The alert provided a list of 87 IP addresses, four malicious files and two email addresses it said were associated with “Hidden Cobra.”

Last year’s alert was published on the same day that North Korea released American university student Otto Warmbier, who died days after his return to the United States following 17 months of captivity by Pyongyang

(Reporting by Jim Finkle in Toronto; Additional reporting by Rodrigo Campos in New York; Editing by Leslie Adler)

Tech firms, including Microsoft, Facebook, vow not to aid government cyber attacks

Silhouettes of mobile users are seen next to a screen projection of Microsoft logo in this picture illustration taken March 28, 2018. REUTERS/Dado Ruvic/Illustration

By Dustin Volz

SAN FRANCISCO (Reuters) – Microsoft, Facebook and more than 30 other global technology companies on Tuesday announced a joint pledge not to assist any government in offensive cyber attacks.

The Cybersecurity Tech Accord, which vows to protect all customers from attacks regardless of geopolitical or criminal motive, follows a year that witnessed an unprecedented level of destructive cyber attacks, including the global WannaCry worm and the devastating NotPetya attack.

“The devastating attacks from the past year demonstrate that cyber security is not just about what any single company can do but also about what we can all do together,” Microsoft President Brad Smith said in a statement. “This tech sector accord will help us take a principled path toward more effective steps to work together and defend customers around the world.”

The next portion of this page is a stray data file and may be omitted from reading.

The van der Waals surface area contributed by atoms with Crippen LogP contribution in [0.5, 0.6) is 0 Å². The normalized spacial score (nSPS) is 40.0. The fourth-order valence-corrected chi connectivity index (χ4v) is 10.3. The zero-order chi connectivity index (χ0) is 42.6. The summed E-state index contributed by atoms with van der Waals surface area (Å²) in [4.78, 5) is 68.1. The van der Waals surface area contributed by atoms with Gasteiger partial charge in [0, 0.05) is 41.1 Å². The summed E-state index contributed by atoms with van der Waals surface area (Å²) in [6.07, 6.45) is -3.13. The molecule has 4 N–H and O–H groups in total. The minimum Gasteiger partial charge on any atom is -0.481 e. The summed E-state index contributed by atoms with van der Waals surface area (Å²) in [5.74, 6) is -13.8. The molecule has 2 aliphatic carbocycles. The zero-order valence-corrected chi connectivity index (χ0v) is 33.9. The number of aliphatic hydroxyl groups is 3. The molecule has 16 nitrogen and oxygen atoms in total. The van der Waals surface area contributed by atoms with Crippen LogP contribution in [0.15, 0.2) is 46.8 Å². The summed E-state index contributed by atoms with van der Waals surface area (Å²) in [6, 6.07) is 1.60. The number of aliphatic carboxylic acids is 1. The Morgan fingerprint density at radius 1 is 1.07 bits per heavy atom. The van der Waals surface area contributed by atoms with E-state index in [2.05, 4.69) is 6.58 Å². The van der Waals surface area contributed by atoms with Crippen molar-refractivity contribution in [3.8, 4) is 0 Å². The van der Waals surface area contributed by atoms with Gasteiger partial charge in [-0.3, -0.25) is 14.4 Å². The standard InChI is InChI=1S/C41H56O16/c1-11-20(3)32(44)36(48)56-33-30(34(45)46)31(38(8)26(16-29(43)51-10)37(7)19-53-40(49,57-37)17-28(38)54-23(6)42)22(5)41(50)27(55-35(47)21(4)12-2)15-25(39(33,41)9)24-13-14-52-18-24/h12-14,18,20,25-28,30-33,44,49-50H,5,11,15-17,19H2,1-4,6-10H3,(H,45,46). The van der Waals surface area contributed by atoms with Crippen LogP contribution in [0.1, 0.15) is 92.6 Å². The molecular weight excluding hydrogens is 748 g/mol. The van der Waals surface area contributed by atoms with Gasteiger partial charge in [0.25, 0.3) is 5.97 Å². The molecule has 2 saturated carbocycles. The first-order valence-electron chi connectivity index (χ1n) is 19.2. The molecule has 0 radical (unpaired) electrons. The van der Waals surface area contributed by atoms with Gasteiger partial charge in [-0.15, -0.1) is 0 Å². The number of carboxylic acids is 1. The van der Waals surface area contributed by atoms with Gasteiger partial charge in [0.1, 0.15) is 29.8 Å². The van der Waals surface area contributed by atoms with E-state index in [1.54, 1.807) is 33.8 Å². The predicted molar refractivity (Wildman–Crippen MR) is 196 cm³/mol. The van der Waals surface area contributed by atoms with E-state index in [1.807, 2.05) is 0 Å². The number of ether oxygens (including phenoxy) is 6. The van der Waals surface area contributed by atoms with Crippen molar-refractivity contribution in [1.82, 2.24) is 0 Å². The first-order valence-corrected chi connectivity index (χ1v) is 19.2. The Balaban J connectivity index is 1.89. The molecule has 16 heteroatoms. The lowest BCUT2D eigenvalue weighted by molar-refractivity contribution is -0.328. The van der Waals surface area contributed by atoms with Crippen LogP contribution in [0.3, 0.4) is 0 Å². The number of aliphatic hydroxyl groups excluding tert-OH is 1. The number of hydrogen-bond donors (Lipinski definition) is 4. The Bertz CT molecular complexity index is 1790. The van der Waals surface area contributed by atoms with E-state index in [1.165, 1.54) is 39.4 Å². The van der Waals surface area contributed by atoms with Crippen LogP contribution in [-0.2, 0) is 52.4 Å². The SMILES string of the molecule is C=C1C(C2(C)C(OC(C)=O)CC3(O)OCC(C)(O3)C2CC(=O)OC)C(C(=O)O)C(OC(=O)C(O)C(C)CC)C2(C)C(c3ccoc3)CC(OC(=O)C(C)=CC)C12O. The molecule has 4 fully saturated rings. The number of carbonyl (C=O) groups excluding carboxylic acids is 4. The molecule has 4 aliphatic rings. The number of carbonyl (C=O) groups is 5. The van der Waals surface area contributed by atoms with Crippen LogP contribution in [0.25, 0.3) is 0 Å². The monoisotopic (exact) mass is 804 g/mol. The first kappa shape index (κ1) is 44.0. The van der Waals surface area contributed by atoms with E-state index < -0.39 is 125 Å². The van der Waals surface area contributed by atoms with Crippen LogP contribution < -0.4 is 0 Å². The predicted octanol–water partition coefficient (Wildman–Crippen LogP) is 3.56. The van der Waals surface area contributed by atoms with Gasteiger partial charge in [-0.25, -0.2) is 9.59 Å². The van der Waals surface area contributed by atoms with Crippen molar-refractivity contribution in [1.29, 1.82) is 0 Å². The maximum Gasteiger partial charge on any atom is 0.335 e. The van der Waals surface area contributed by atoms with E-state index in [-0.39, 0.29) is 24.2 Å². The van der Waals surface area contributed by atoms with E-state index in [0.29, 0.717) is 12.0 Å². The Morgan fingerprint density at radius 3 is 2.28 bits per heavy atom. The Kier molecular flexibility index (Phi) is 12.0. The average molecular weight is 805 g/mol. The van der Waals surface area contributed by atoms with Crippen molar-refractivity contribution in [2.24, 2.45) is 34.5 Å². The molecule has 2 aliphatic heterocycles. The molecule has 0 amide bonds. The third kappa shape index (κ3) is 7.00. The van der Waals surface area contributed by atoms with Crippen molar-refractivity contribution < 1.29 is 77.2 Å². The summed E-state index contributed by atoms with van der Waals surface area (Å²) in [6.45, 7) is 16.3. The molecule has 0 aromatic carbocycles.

Smith, who helped lead efforts to organize the accord, was expected to discuss the alliance in a speech on Tuesday at the RSA cyber security conference in San Francisco.

The accord also promised to establish new formal and informal partnerships within the industry and with security researchers to share threats and coordinate vulnerability disclosures.

The pledge builds on an idea for a so-called Digital Geneva Convention Smith rolled out at least year’s RSA conference, a proposal to create an international body to protect civilians from state-sponsored hacking.

Countries, Smith said then, should develop global rules for cyber attacks similar to those established for armed conflict at the 1949 Geneva Convention that followed World War Two.

In addition to Microsoft and Facebook, 32 other companies signed the pledge, including Cisco, Juniper Networks, Oracle, Nokia, SAP, Dell and cyber security firms Symantec, FireEye and Trend Micro.

The list of companies does not include any from Russia, China, Iran or North Korea, widely viewed as the most active in launching destructive cyber attacks against their foes.

Major U.S. technology companies Amazon, Apple, Alphabet and Twitter also did not sign the pledge.

(Reporting by Dustin Volz; Editing by Dan Grebler)